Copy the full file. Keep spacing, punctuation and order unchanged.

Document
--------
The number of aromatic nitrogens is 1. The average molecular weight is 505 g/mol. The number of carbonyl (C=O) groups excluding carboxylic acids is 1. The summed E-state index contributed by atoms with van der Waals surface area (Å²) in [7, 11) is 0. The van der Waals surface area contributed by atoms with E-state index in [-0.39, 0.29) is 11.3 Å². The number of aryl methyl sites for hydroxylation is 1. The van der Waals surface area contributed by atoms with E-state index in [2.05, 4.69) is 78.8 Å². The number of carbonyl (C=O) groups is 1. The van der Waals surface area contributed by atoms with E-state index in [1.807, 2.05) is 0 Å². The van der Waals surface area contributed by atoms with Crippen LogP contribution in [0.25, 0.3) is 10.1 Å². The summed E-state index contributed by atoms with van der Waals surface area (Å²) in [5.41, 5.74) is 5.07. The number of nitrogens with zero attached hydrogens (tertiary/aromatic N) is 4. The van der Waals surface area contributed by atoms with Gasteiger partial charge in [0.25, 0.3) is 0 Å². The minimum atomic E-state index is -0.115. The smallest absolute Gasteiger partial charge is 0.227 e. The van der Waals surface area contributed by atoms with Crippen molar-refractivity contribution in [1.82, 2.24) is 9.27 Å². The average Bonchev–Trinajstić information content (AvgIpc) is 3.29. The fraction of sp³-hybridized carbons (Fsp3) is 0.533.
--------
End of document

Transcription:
The number of aromatic nitrogens is 1. The average molecular weight is 505 g/mol. The number of carbonyl (C=O) groups excluding carboxylic acids is 1. The summed E-state index contributed by atoms with van der Waals surface area (Å²) in [7, 11) is 0. The van der Waals surface area contributed by atoms with E-state index in [-0.39, 0.29) is 11.3 Å². The number of aryl methyl sites for hydroxylation is 1. The van der Waals surface area contributed by atoms with E-state index in [2.05, 4.69) is 78.8 Å². The number of carbonyl (C=O) groups is 1. The van der Waals surface area contributed by atoms with E-state index in [1.807, 2.05) is 0 Å². The van der Waals surface area contributed by atoms with Crippen LogP contribution in [0.25, 0.3) is 10.1 Å². The summed E-state index contributed by atoms with van der Waals surface area (Å²) in [5.41, 5.74) is 5.07. The number of nitrogens with zero attached hydrogens (tertiary/aromatic N) is 4. The van der Waals surface area contributed by atoms with Gasteiger partial charge in [0.25, 0.3) is 0 Å². The minimum atomic E-state index is -0.115. The smallest absolute Gasteiger partial charge is 0.227 e. The van der Waals surface area contributed by atoms with Crippen molar-refractivity contribution in [1.82, 2.24) is 9.27 Å². The average Bonchev–Trinajstić information content (AvgIpc) is 3.29. The fraction of sp³-hybridized carbons (Fsp3) is 0.533.